MONDAY, July 16, 2018 — Particulate matter (PM) with a diameter of less than 2.5 micrograms per cubic meter of air (PM2.5) makes a substantial contribution to the burden of diabetes, according to a study published in the July issue of The Lancet Planetary Health.
Benjamin Bowe, M.P.H., from the VA St. Louis Health Care System, and colleagues examined the correlation of PM2.5 with diabetes in a cohort of U.S. veterans with no previous history of diabetes. A total of 1,729,108 participants were followed for a median of 8.5 years. The risk of all-cause mortality was tested as a positive outcome control, and risk of lower limb fracture was tested as a negative outcome control.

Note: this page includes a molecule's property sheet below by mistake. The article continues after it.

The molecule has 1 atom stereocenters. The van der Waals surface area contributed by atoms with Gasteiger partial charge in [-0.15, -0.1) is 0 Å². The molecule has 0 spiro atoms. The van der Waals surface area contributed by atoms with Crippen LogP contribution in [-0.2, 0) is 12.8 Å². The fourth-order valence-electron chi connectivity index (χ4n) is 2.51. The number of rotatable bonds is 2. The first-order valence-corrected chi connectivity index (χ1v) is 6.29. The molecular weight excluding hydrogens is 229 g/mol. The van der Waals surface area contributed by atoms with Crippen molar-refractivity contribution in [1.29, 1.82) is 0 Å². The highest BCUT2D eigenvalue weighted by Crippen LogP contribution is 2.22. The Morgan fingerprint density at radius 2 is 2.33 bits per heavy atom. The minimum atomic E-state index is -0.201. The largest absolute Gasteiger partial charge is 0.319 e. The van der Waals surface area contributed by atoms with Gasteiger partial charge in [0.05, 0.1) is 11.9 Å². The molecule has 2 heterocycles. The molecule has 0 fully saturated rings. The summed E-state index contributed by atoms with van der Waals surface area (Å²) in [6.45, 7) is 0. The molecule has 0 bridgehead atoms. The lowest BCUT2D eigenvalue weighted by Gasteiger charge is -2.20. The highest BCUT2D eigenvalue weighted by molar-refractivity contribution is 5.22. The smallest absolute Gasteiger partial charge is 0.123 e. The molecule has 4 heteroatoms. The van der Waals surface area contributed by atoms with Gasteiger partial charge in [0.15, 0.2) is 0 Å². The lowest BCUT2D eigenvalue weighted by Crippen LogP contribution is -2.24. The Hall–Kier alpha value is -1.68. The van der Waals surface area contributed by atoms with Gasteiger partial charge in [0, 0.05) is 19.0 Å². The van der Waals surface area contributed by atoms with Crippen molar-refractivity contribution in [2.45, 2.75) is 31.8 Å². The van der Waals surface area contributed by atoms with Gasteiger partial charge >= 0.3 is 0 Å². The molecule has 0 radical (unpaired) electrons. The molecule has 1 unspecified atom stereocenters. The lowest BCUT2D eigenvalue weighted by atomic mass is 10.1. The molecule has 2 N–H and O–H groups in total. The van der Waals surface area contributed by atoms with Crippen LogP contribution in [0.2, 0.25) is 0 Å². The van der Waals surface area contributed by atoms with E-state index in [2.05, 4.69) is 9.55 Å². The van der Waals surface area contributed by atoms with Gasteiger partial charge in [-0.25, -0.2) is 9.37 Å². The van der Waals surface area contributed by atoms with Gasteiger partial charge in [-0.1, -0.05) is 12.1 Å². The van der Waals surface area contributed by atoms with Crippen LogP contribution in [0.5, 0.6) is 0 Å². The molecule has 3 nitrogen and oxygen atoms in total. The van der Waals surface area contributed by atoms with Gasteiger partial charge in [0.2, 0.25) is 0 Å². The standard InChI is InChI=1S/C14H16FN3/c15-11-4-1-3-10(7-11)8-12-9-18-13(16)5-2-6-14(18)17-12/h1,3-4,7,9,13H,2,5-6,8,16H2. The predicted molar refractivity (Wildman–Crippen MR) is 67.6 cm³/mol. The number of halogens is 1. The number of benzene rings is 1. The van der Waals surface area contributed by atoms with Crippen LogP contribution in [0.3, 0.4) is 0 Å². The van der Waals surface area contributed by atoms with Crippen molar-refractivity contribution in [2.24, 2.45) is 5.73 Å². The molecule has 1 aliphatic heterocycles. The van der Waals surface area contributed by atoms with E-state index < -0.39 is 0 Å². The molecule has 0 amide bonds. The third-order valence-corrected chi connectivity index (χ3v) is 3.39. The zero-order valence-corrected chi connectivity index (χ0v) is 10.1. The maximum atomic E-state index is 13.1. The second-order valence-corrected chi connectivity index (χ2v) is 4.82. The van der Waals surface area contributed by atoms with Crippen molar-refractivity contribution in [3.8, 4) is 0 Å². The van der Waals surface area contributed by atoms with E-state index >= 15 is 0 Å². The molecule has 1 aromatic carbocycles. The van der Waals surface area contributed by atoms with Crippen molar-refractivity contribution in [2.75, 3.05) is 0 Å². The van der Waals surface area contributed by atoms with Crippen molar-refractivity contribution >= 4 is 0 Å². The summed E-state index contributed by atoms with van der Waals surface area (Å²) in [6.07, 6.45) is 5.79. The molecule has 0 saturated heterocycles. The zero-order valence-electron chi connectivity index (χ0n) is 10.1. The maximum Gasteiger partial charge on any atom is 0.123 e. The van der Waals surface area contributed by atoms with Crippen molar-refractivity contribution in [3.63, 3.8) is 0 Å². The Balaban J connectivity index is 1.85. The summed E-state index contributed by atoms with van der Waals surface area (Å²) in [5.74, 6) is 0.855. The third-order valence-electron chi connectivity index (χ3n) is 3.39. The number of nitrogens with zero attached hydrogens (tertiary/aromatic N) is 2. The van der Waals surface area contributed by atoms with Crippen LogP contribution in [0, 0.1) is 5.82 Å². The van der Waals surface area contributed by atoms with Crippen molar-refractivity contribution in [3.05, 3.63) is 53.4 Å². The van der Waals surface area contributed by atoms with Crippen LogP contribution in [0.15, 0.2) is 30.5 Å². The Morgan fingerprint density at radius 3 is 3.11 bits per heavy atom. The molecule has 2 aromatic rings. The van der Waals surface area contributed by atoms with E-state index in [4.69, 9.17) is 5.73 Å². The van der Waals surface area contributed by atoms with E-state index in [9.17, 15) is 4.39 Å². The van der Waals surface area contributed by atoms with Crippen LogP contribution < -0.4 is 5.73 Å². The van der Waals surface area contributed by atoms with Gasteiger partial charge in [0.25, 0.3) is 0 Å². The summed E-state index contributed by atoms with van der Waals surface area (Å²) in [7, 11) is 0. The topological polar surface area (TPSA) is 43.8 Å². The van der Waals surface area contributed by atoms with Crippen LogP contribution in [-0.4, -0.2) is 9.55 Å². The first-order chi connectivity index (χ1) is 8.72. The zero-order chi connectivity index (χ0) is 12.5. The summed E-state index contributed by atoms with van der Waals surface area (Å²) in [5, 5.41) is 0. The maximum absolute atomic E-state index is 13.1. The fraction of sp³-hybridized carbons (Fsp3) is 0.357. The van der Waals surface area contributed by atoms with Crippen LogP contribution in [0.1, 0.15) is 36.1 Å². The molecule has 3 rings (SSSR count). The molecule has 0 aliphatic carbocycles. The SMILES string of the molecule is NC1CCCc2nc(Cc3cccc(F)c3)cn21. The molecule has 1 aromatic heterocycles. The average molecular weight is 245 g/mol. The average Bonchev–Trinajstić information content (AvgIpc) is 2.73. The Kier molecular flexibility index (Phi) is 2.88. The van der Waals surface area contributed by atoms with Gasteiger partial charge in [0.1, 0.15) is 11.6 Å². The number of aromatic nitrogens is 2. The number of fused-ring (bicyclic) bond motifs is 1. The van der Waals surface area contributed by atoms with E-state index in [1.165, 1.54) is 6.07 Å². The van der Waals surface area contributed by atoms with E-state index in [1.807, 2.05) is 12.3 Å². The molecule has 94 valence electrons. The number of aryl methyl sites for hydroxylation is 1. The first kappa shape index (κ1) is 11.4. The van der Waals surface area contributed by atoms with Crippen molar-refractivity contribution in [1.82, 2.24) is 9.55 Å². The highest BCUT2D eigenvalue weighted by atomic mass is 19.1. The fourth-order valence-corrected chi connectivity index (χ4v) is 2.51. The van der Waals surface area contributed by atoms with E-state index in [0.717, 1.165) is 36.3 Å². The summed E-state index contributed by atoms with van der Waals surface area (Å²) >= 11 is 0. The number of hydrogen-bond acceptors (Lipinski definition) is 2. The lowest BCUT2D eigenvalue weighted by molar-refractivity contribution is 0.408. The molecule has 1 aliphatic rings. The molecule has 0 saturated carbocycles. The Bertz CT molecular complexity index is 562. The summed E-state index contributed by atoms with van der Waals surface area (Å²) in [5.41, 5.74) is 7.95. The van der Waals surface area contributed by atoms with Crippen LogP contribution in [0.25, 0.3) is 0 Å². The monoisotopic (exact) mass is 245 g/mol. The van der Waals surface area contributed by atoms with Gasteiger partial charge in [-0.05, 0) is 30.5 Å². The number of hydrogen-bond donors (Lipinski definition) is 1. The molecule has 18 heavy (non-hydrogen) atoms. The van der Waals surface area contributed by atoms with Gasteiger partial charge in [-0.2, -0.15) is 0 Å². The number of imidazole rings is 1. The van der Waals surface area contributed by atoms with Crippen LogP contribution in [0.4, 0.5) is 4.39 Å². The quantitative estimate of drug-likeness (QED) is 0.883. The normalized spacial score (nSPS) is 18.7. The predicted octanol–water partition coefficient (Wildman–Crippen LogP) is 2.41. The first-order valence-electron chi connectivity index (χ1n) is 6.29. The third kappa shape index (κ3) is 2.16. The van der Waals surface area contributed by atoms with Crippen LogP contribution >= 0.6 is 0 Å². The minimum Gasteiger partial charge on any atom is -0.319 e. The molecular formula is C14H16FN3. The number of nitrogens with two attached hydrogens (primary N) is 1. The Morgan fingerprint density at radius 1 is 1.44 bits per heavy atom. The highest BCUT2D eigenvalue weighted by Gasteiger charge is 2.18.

The researchers found that a 10 µg/m³ increase in PM2.5 was correlated with increased risk of diabetes in adjusted models (hazard ratio, 1.15). PM2.5 was correlated with increased risk of death but not with lower limb fracture. No significant correlation with the risk of diabetes was seen for an increase in ambient air sodium concentration (interquartile range increase, 0.045 µg/m³) as the negative exposure control. The risk of diabetes increased considerably above 2.4 µg/m³, with a more moderate increase at concentrations above 10 µg/m³. About 3.2 million incident cases of diabetes were contributed by ambient PM2.5 globally, as well as about 8.2 million disability-adjusted life years and 26,105 deaths from diabetes.
“Reduction in exposure will yield substantial health benefits,” the authors write.
Posted: July 2018
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